Seeing the evolution of wildlife in Europe in the last centuries and the constant prosecution of brown bears in Spain it is incredible to see today a population of around 250 in the Cantabrian range. After a minimum population of 60-70 in the eighties, the conservation efforts have succeed to recuperate a specie that still faces numerous challenges. The population of Cantabrian bears is divided in two isolated populations with the smaller Easter population struggling to grow due to genetic challenges and a bigger human pressure. The growing population of the healthier western areas faces the challenge of the increasing interaction with humans and the increase of poisoning in the region due to the increase of the Wolf population. The Fapas conservation trust has been working since 1982 to preserve the Cantabrian population of Brown Bears. Their comprehensive work includes decades of monitoring the species with photo trapping, campaigns to promote the availability of food for the species with fruit tree plantations and pollination programs, a strong legal action to fight furtive hunting, poison and the prohibition to leave carrion in the mountains, etc.
The Iberian subspecies of wolf enjoys and suffers the same attention as all wolf species in the world. Subject to an almost mistical reverence by some, prosecuted as the cause of all troubles by others, the wolf has managed to survive in the Iberian Peninsula to represent nowadays the conflict between the growing conservation consciousness of society and the difficulties of mantaining a traditional farming economy nowadays. In a way it also represents the conflict between the urban
and rural world in a modern society, making it a very interesting and challenging figure of Spanish biodiversity. The Iberian wolf populations was at its minimum in the seventies when only a small population in the North West of the peninsula survived. Since then wolves have profited from some conservation measures but mainly from the general abandonment of the rural areas, and are now in expansion recovering their historical grounds in Norther Spain. Although it is very difficult to know with certainty due to the lack of enough census the estimated number of wolf packs in Spain could be around 300, most of them around the Cantabrian range.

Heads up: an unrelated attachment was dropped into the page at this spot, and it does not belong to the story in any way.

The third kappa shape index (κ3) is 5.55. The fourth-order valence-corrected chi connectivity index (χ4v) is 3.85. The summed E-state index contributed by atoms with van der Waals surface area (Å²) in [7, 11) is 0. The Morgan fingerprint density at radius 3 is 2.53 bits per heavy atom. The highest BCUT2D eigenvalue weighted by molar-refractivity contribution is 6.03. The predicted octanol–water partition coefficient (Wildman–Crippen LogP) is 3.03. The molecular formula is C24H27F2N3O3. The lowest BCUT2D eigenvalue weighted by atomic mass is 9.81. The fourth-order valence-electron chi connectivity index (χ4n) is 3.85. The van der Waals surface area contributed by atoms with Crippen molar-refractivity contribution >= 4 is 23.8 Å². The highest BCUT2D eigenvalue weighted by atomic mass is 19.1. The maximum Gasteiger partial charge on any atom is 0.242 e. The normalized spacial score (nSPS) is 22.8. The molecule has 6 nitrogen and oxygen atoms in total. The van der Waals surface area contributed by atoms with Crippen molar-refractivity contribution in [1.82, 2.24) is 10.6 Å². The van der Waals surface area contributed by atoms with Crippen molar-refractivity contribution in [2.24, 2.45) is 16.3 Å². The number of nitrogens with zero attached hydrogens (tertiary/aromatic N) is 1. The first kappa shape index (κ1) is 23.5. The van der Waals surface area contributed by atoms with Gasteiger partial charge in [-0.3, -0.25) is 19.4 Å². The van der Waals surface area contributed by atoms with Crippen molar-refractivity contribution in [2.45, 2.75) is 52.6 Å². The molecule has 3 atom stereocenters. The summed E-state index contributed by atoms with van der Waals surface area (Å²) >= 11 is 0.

Level of activity
The purpose of this trip is to have access to wildlife and landscapes without having to do a massive effort. For this we have chosen the areas to be accessible either with the help of support all terrain vehicles or by gentle hikes. There will be some chances to offer optional hikes to participants that could go up to 3 hours, but the activities of the program can be enjoyed with hikes less than 5 k. long and with little elevation gains.
Level of culture
The Cantabrian range is rich in rural culture as well as having some fascinating historical sites. The way of life up in the mountains has changed in the last 50 years
but the traditional ways of life can still be seen. Specially significant for the area and for the conservation of biodiversity is the traditional expensive farming systems, in
many cases semi nomadic, that still fill the mountains with cows, sheeps and goats in the summer months. Artisan food production is a major part of
the economy here, cheeses in particular are famously good. With time spent with your own guide exploring the area, you will start to discover how people live in the area so we fully expect you to come away from this trip having had a great, fun adventure holiday in beautiful surroundings, but also with an appreciation of the local culture. Historical sites and events will also be part of your trip as this area has an interesting Medieval heritage along the Camino de Santiago del Norte.
Level of comfort
The accommodation of this trip has been chosen trying to combine the best location for the sighting purposes with the highest possible comfort. We work
with locally owned small business. In Riaño and Somiedo areas the offer of accommodation is more limited but in the Picos de Europa area our first and last
venues are our two favourite hotels in the area.
Included in Price
Return Flights from the UK to Spain. All meals are included and local wine is included with dinners, as is transport and all activities or entrances required.
Tips for local guides, restaurants, etc are not included.